What is stress?
People feel stressed when they feel like the
demands or pressures on them are more than what they can cope with.
Everyone feels stressed at times. You may feel under pressure,
worried, tense, upset, sad, and angry – or maybe a mixture of
uncomfortable feelings. These feelings can be entirely normal, but
sometimes stress can get too much and can even trigger a mental
illness. Sometimes people try to ‘block out’ stress by using drugs
or alcohol. This makes things worse in the long run.
It is important to get help if stress is
getting too much or you are using drugs or alcohol to try and
What causes stress?
There are many reasons why you might feel
stressed. For example:
- school work piling up
- preparing for exams
- being teased or bullied at school
- arguing with parents, brothers or sisters, or friends.
Stress can be even worse if your family is
breaking up, someone close to you is ill or dies, or if you are
being physically or sexually abused.
People vary in the amount that they get
stressed by things - you may find that you get very stressed out by
exams, but your friends don’t seem bothered!
Positive events can also be stressful! For
example starting a new college or going to university. Many people
need a little bit of stress to give them the “get up and go” to do
things that are important to them.
What are the effects of stress?
Stress can affect different people in
different ways. Stress can affect your body and your feelings. Some
of the effects are listed below:
Effects on your body:
- feeling tired
- having difficulty sleeping
- going off your food
- stomach aches
- aches and pains in your neck and shoulders.
Effects on your feelings:
- feeling sad
- being irritable, losing your temper easily
- finding it hard to keep your mind on school
How do I cope with stress?
There are several things that you can do to
help yourself cope.
- Don’t suffer in silence! Feeling alone makes stress harder to
- Talking to somebody you trust can really help you to deal with
stress and to work out how to tackle the problems that are causing
- Make a list of all the things in your life that are making you
feel stressed– write them down on a piece of paper. Then take each
one in turn and list all the things you could do to tackle it. This
can help you sort things out in your head. Problems look easier to
deal with one at a time than in a big jumble in your head!
- Take a break - do something that you really enjoy.
- Do something relaxing, for example take a hot bath or watch a
- Do some exercise. This produces chemicals in your body called
‘endorphins’ which make you feel good!
When to get help?
Sometimes stress gets on top of you,
especially when the situation causing the stress goes on and on and
the problems just seem to keep building up. You can feel trapped,
as if there is no way out and no solution to your problems. If you
feel like this, it is important to get help.
Signs that stress is getting too much and that
you should get help:
- You feel that stress is affecting your health.
- You feel so desperate that you think about stopping school,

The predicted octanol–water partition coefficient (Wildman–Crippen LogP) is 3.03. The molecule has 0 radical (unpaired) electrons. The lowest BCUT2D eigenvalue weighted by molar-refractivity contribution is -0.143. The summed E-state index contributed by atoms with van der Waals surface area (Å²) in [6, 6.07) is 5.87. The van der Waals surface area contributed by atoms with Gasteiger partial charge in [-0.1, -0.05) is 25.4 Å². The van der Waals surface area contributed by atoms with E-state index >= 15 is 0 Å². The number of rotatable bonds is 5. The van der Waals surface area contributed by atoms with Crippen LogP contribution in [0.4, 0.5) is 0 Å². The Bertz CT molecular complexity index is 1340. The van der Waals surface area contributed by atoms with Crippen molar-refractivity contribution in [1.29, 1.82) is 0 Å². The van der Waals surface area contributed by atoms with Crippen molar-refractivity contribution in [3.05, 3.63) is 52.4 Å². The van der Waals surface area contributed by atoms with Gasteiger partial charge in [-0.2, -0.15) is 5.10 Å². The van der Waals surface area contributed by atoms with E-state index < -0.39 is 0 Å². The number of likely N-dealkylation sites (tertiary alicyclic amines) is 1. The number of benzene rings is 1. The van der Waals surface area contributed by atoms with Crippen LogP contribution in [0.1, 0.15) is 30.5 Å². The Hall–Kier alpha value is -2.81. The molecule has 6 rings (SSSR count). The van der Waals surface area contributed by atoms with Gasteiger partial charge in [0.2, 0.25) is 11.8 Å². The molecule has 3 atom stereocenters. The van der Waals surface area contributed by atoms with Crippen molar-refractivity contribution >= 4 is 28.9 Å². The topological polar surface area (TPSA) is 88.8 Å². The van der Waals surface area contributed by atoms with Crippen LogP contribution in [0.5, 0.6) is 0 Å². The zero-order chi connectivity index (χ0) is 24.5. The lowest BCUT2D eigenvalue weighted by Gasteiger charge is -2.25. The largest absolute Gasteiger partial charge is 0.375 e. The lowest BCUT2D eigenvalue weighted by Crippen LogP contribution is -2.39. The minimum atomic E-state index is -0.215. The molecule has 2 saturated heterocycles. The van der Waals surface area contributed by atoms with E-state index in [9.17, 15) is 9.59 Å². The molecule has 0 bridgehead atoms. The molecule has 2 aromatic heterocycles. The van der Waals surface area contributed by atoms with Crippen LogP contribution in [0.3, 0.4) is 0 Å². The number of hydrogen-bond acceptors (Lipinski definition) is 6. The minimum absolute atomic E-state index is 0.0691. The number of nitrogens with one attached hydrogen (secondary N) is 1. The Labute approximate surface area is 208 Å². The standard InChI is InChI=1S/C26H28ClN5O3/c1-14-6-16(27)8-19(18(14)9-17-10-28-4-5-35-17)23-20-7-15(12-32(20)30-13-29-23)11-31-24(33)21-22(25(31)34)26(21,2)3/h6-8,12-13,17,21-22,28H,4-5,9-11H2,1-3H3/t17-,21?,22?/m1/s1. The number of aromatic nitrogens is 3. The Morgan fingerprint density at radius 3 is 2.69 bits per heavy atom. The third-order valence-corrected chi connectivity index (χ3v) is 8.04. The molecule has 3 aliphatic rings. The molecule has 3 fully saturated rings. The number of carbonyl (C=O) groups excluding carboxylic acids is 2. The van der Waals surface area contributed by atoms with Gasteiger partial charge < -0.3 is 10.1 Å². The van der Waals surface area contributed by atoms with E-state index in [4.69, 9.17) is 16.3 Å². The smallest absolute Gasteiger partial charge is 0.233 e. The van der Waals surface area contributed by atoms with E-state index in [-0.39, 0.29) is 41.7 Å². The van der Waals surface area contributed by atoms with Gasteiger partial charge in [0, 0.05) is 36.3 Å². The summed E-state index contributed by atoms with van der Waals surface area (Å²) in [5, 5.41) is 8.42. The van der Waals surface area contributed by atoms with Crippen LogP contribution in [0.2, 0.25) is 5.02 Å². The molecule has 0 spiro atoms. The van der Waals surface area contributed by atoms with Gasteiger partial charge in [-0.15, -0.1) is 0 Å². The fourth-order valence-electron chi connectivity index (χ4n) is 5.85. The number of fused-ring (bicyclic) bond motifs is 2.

running away or harming yourself.
- You feel low, sad, tearful, or that life is not worth
- You lose your appetite and find it difficult to sleep.
- You have worries, feelings and thoughts that are hard to talk
about because you feel people won’t understand you or will think
you are ‘weird’.
- You hear voices telling you what to do, or making you behave
- You are using drugs or alcohol to block out stress.
Who can help?
It is important that you talk to someone you trust and
can help you like:
- a close friend
- parents, a family member or family friend
- a school nurse, teacher or school counsellor
- a social worker or youth counsellor
- a priest, someone from your church or temple.
Some people may find it easier to talk to
somebody on the phone. See the section on further information below
for details of confidential advice lines- childline for any young
person in difficulty and ‘Talk to Frank’ for anyone wanting help or
advice about drug problems.
Your GP or another professional can refer you
to your local child and adolescent mental health service
Chloe's story, aged 16
“It started a few months ago, during year 11. I had a lot of
work to do because it was my GCSE year but I was off for two weeks
in April because I had tonsillitis and I needed an operation. When
I went back to school, I had missed tons of work and I was given
extra homework to do to catch up. I tried really hard to get this
done on top of my coursework but I just got more and more behind. I
started to think I’d never be able to catch up and I thought I’d
fail all my GCSEs. It got to the point where I couldn’t sleep
because I was worrying too much and although I was spending more
and more time doing homework, I couldn’t actually concentrate on it
because I just kept thinking about how much I had to do. I was
really snappy and horrible to my family and I had stopped seeing my
I didn’t want to get any help because I
thought I’d look stupid but my mum dragged me to see my head of
year, Mrs Young. I’m glad she did because Mrs Young was really
understanding about the mess I had got in and she helped me to sort
it out. She spoke to my class teachers and they agreed that I
didn’t need to do all of the outstanding work, just the most
important bits. Two of my teachers spent some time with me after
school, going through some bits of my courses I hadn’t understood
properly. I was given some time out of lessons to catch up on my
Within a couple of weeks I was fully caught-up
and I was feeling much better because I was sleeping properly and
seeing friends again. I got good grades in my GCSEs and I’m going
to college in September.”